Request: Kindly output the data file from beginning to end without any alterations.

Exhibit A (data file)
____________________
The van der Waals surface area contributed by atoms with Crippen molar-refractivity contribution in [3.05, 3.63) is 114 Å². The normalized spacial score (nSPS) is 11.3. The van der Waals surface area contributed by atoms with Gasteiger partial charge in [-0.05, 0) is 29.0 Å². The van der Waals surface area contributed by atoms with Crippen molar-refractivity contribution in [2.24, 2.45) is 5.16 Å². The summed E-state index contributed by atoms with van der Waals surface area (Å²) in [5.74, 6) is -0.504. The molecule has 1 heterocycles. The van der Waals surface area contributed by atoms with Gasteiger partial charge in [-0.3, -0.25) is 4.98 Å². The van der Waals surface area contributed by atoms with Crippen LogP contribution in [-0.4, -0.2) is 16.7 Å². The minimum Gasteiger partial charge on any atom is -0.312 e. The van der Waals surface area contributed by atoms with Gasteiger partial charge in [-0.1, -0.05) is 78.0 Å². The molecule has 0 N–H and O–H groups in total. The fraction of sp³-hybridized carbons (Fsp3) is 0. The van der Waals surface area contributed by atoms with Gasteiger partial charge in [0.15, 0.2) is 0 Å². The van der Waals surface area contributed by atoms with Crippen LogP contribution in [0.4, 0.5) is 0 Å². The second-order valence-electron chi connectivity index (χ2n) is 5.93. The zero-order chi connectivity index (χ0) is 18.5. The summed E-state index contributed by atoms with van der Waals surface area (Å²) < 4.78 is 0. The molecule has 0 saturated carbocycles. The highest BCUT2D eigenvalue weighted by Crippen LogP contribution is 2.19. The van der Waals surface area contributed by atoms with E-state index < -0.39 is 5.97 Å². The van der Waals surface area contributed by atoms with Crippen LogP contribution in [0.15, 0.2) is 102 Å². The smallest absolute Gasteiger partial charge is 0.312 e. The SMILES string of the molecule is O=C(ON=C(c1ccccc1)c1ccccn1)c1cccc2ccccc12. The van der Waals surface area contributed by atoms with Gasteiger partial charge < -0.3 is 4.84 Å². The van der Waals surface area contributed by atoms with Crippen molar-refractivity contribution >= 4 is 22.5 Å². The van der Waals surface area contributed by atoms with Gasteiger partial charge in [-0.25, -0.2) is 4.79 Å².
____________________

The van der Waals surface area contributed by atoms with Crippen molar-refractivity contribution in [3.05, 3.63) is 114 Å². The normalized spacial score (nSPS) is 11.3. The van der Waals surface area contributed by atoms with Gasteiger partial charge in [-0.05, 0) is 29.0 Å². The van der Waals surface area contributed by atoms with Crippen molar-refractivity contribution in [2.24, 2.45) is 5.16 Å². The summed E-state index contributed by atoms with van der Waals surface area (Å²) in [5.74, 6) is -0.504. The molecule has 1 heterocycles. The van der Waals surface area contributed by atoms with Gasteiger partial charge in [-0.3, -0.25) is 4.98 Å². The van der Waals surface area contributed by atoms with Crippen LogP contribution in [-0.4, -0.2) is 16.7 Å². The minimum Gasteiger partial charge on any atom is -0.312 e. The van der Waals surface area contributed by atoms with Gasteiger partial charge in [-0.1, -0.05) is 78.0 Å². The molecule has 0 N–H and O–H groups in total. The fraction of sp³-hybridized carbons (Fsp3) is 0. The van der Waals surface area contributed by atoms with Gasteiger partial charge in [0.15, 0.2) is 0 Å². The van der Waals surface area contributed by atoms with Crippen LogP contribution in [0.4, 0.5) is 0 Å². The second-order valence-electron chi connectivity index (χ2n) is 5.93. The zero-order chi connectivity index (χ0) is 18.5. The summed E-state index contributed by atoms with van der Waals surface area (Å²) < 4.78 is 0. The molecule has 0 saturated carbocycles. The highest BCUT2D eigenvalue weighted by Crippen LogP contribution is 2.19. The van der Waals surface area contributed by atoms with E-state index < -0.39 is 5.97 Å². The van der Waals surface area contributed by atoms with Crippen LogP contribution in [0.15, 0.2) is 102 Å². The smallest absolute Gasteiger partial charge is 0.312 e. The SMILES string of the molecule is O=C(ON=C(c1ccccc1)c1ccccn1)c1cccc2ccccc12. The van der Waals surface area contributed by atoms with Gasteiger partial charge < -0.3 is 4.84 Å². The van der Waals surface area contributed by atoms with Crippen molar-refractivity contribution >= 4 is 22.5 Å². The van der Waals surface area contributed by atoms with Gasteiger partial charge in [-0.25, -0.2) is 4.79 Å².